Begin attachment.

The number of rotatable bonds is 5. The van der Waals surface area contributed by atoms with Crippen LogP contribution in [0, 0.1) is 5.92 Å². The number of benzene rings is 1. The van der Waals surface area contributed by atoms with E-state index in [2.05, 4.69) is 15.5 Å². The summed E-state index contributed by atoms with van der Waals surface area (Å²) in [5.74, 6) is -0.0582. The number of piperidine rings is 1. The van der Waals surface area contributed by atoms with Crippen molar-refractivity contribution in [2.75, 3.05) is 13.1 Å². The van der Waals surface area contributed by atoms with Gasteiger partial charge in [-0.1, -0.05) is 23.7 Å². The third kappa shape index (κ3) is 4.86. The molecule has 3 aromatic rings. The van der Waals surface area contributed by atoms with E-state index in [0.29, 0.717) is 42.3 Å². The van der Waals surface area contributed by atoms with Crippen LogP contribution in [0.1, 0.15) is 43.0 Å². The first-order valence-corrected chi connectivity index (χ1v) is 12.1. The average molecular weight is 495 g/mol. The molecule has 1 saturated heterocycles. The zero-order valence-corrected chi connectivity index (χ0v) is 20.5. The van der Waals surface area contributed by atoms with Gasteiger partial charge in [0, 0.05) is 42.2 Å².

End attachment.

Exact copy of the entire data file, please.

The number of rotatable bonds is 5. The van der Waals surface area contributed by atoms with Crippen LogP contribution in [0, 0.1) is 5.92 Å². The number of benzene rings is 1. The van der Waals surface area contributed by atoms with E-state index in [2.05, 4.69) is 15.5 Å². The summed E-state index contributed by atoms with van der Waals surface area (Å²) in [5.74, 6) is -0.0582. The number of piperidine rings is 1. The van der Waals surface area contributed by atoms with Crippen molar-refractivity contribution in [2.75, 3.05) is 13.1 Å². The van der Waals surface area contributed by atoms with Gasteiger partial charge in [-0.1, -0.05) is 23.7 Å². The third kappa shape index (κ3) is 4.86. The molecule has 3 aromatic rings. The van der Waals surface area contributed by atoms with E-state index in [0.29, 0.717) is 42.3 Å². The van der Waals surface area contributed by atoms with Crippen LogP contribution in [0.1, 0.15) is 43.0 Å². The first-order valence-corrected chi connectivity index (χ1v) is 12.1. The average molecular weight is 495 g/mol. The molecule has 1 saturated heterocycles. The zero-order valence-corrected chi connectivity index (χ0v) is 20.5. The van der Waals surface area contributed by atoms with Gasteiger partial charge in [0, 0.05) is 42.2 Å².